The infused oil of mullein flowers is perhaps one of the first remedies to think of in treating an ear infection and easing pain. A few drops throughout the day will do the trick. The oil also helps to clear accumulation of earwax, in which the oil helps to clear the obstruction.

The oil is simple to prepare. Pick the flowers (best in the morning after the dew has evaporated) and let them wilt for a few hours to reduce moisture content. Pack the flowers in a small glass jar with good lid and fill to the brim with quality olive oil. Set the jar, tightly capped, in the sun for a month or two and then strain into clean bottles. Your mullein flower infusion is ready for use.

Common mullein is considered a safe herbal remedy. No adverse side effects have been reported and research reveals there are no reports of serious toxicity with mullein.

Next time you go out walking in forest or field take a small sketchbook with you. As you walk along concentrate on the plants around you. Most of them you will recognize. But do you know their names? Are they edible? Do they have medicinal properties? If you find an unfamiliar plant that you are particularly attracted to try making a simple sketch. Write down some info like, height, color, type of leaf and arrangement, size of flower and whatever else you think is interesting. Later on you can use a field guide to plants of your region to identify your interesting find. A field guide can teach you what criteria and characteristics must be defined to identify a plant. That sketch book that you carried can also be used to press flowers and leaves between the pages so that they may be examined more closely back at home. Have fun.

Be well my friends and stay close to the Earth, Dohn

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Medicinal Milk Thistle – harvesting and preparation

Remedios de Ledoux

Milk Thistle is a herbaceous annual or biennial plant with a dense prickly flower head and reddish-purple tubular flowers. It is native to the Mediterranean region and has been naturalized in Central Europe, North and South America and South Australia.

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Related to the Daisy and Ragweed family, one of the active ingredients in milk thistle is silymarin, which is a flavonoid believed to have antioxidant properties.

Milk thistle has an extensive history of use as an edible plant. In the 1st century AD, Pliny the Elder reported it’s use for supporting liver health. Theophrastus (IV century BC) and Dioscorides (1st century AD) also wrote of it’s value. The English herbalist, Nicholas Culpeper (1650) claimed it was effective for supporting normal function of the liver.

Much of  modern day research has been conducted in Germany.

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Milk thistle grows in open areas. If you are thinking of harvesting this herb, look to the fields, meadows, marginal lands, fence lines and along roadsides. As always, avoid areas where pesticide sprays may have been used. Flower heads (the part used) ripen August to September and most plants may be harvested multiple times.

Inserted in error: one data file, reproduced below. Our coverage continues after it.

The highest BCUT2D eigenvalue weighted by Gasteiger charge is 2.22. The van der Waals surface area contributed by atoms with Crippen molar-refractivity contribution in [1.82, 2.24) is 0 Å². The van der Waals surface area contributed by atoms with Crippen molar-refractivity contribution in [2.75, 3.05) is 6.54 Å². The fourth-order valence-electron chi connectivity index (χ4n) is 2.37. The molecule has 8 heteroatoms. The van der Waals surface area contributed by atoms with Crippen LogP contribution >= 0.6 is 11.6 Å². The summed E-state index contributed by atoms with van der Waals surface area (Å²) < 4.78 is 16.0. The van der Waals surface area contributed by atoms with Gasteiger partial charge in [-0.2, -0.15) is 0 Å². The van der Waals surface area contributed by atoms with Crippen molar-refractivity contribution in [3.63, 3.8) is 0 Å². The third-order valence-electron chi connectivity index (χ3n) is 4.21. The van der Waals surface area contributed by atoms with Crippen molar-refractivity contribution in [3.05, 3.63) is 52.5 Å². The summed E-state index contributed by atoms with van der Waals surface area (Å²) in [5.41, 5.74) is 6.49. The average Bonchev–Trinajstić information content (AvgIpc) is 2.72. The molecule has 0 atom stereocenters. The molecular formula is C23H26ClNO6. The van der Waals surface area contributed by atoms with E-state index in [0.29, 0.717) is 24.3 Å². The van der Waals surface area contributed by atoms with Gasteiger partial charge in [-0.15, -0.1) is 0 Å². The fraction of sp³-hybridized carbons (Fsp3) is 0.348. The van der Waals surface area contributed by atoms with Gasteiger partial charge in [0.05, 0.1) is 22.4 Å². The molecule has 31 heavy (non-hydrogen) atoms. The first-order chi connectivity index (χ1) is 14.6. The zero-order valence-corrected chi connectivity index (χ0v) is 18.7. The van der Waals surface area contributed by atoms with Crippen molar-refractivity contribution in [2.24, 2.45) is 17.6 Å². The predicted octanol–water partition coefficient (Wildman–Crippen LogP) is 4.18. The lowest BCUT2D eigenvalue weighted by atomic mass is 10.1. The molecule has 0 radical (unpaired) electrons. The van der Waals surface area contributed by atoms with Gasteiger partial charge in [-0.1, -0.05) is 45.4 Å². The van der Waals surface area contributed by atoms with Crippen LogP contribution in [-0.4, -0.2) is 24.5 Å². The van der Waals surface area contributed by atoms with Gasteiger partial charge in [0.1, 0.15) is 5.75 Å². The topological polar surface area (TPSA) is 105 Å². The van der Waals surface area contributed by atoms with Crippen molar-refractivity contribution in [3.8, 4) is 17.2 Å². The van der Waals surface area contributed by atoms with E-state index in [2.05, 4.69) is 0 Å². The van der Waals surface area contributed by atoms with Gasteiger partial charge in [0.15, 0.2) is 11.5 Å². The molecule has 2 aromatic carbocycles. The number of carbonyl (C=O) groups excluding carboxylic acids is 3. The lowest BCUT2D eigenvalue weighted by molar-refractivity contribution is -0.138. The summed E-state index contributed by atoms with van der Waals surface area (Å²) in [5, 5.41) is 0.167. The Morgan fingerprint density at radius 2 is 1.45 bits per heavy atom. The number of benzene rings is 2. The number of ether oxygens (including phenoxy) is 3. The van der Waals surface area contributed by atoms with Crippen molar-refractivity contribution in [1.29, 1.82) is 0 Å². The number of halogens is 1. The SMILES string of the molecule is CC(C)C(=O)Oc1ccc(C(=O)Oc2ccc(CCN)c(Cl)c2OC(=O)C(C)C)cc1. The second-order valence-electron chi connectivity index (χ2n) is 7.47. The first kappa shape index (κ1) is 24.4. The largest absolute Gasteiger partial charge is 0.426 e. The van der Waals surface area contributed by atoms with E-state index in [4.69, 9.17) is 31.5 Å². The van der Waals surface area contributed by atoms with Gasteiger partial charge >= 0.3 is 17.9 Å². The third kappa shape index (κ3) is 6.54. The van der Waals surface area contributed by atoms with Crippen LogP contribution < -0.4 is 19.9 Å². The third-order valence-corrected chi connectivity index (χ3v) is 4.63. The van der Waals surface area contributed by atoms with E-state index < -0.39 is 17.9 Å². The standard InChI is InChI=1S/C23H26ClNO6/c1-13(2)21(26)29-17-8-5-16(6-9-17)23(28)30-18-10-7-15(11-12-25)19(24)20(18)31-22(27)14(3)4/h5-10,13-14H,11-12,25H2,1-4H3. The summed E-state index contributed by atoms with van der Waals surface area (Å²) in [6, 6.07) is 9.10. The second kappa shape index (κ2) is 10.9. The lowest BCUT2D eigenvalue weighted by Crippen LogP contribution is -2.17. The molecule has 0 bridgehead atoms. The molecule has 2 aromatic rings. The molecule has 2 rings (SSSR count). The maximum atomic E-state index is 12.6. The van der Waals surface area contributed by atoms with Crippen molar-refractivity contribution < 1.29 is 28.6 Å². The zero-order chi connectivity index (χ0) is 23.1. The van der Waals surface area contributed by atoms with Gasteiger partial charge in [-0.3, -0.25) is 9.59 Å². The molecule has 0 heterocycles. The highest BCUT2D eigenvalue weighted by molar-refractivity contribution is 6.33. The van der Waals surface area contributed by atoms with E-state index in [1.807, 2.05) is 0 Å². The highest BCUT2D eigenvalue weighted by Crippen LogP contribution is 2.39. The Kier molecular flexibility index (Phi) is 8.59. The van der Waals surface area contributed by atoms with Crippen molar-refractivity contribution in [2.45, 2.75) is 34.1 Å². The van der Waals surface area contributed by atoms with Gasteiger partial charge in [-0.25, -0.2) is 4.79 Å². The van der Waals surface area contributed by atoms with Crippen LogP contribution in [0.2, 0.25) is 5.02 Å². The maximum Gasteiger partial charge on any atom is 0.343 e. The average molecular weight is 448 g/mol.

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While most people mainly use the herb for liver conditions it has many other healthful properties.

Liver Support. Milk thistle helps to rebuild the liver cells while effectively reversing the harmful effects of things like pesticide in our food, heavy metals in water, pollution in the air, and alcohol or drug consumption.

Kidney Health. The benefit of milk thistle on the kidneys have often been reported to closely mirror the herb’s effect on the liver.

Lowering High Cholesterol. This beneficial herb supports heart health by lowering high cholesterol levels and raises “good” or HDL cholesterol as well as reducing inflammation and preventing oxidative stress damage to arteries.

Preventing or Controlling Diabetes. A 2006 study found those who took silymarin (the active ingredient of Milk T.) for four months were found to have experienced profile improvements and a reduction in total cholesterol, LDL cholesterol and triglycerides.

Prevent Gallstones. Milk thistle can aid in purifying the body of metabolic waste, which in turn regulates the functioning of the gall bladder as well as the spleen and kidneys.

Revive skin condition. The  anti-inflammatory, detoxifying and demulcent properties can improve visible signs of aging and improve skin condition.

Anti-Aging. The powerful antioxidants  in milk thistle prevent free radical damage.

The Mayo Clinic presents this evidence of milk thistle research in use for specific conditions :

  • Diabetes. Milk thistle might lower blood sugar levels in people with type 2 diabetes.
  • Indigestion (Dyspepsia). Milk thistle, in combination with other supplements, might improve the symptoms of indigestion.
  • Liver Disease. Research on the effects of milk thistle on liver disease, such as cirrhosis and hepatitis C,, has shown mixed results.

The words of the Mayo Clinic are carefully chosen but it is clear, the research done on just a few specific conditions shows that something worthwhile is there.

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Milk thistle is sold as an oral capsule, tablet, powder and liquid extract. You can purchase milk thistle at health food stores, pharmacies and other retailers…or… you can harvest your own.